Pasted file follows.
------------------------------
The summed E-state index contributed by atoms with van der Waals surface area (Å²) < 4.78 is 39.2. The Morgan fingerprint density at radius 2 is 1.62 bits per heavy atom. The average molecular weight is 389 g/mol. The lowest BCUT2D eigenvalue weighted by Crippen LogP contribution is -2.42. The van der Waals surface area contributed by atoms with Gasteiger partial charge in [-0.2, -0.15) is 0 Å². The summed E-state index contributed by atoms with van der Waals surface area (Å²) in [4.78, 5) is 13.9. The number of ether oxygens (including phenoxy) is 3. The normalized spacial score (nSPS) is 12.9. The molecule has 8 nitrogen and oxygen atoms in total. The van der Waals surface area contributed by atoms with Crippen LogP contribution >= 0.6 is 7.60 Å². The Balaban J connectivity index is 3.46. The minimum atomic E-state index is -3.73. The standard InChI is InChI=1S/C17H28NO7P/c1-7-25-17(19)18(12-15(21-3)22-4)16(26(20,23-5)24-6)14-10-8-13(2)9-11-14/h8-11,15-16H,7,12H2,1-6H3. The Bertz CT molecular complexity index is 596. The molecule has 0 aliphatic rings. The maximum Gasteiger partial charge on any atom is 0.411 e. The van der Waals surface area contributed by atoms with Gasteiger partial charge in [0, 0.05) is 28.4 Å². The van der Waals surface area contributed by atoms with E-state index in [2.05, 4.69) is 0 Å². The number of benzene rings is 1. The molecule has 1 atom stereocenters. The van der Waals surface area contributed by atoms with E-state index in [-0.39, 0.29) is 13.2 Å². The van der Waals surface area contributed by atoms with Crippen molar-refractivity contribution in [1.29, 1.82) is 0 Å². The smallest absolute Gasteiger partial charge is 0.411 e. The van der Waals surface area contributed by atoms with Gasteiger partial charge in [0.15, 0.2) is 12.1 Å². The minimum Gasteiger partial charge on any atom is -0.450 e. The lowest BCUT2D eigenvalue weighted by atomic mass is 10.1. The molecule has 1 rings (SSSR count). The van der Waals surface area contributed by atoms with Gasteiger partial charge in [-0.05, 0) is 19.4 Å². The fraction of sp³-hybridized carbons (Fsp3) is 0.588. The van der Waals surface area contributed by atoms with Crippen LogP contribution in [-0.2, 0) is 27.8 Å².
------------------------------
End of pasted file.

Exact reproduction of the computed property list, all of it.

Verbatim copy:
The summed E-state index contributed by atoms with van der Waals surface area (Å²) < 4.78 is 39.2. The Morgan fingerprint density at radius 2 is 1.62 bits per heavy atom. The average molecular weight is 389 g/mol. The lowest BCUT2D eigenvalue weighted by Crippen LogP contribution is -2.42. The van der Waals surface area contributed by atoms with Gasteiger partial charge in [-0.2, -0.15) is 0 Å². The summed E-state index contributed by atoms with van der Waals surface area (Å²) in [4.78, 5) is 13.9. The number of ether oxygens (including phenoxy) is 3. The normalized spacial score (nSPS) is 12.9. The molecule has 8 nitrogen and oxygen atoms in total. The van der Waals surface area contributed by atoms with Crippen LogP contribution >= 0.6 is 7.60 Å². The Balaban J connectivity index is 3.46. The minimum atomic E-state index is -3.73. The standard InChI is InChI=1S/C17H28NO7P/c1-7-25-17(19)18(12-15(21-3)22-4)16(26(20,23-5)24-6)14-10-8-13(2)9-11-14/h8-11,15-16H,7,12H2,1-6H3. The Bertz CT molecular complexity index is 596. The molecule has 0 aliphatic rings. The maximum Gasteiger partial charge on any atom is 0.411 e. The van der Waals surface area contributed by atoms with Gasteiger partial charge in [0, 0.05) is 28.4 Å². The van der Waals surface area contributed by atoms with E-state index in [2.05, 4.69) is 0 Å². The number of benzene rings is 1. The molecule has 1 atom stereocenters. The van der Waals surface area contributed by atoms with E-state index in [-0.39, 0.29) is 13.2 Å². The van der Waals surface area contributed by atoms with Crippen molar-refractivity contribution in [1.29, 1.82) is 0 Å². The smallest absolute Gasteiger partial charge is 0.411 e. The van der Waals surface area contributed by atoms with Gasteiger partial charge in [0.15, 0.2) is 12.1 Å². The minimum Gasteiger partial charge on any atom is -0.450 e. The lowest BCUT2D eigenvalue weighted by atomic mass is 10.1. The molecule has 1 rings (SSSR count). The van der Waals surface area contributed by atoms with Gasteiger partial charge in [-0.05, 0) is 19.4 Å². The fraction of sp³-hybridized carbons (Fsp3) is 0.588. The van der Waals surface area contributed by atoms with Crippen LogP contribution in [-0.2, 0) is 27.8 Å².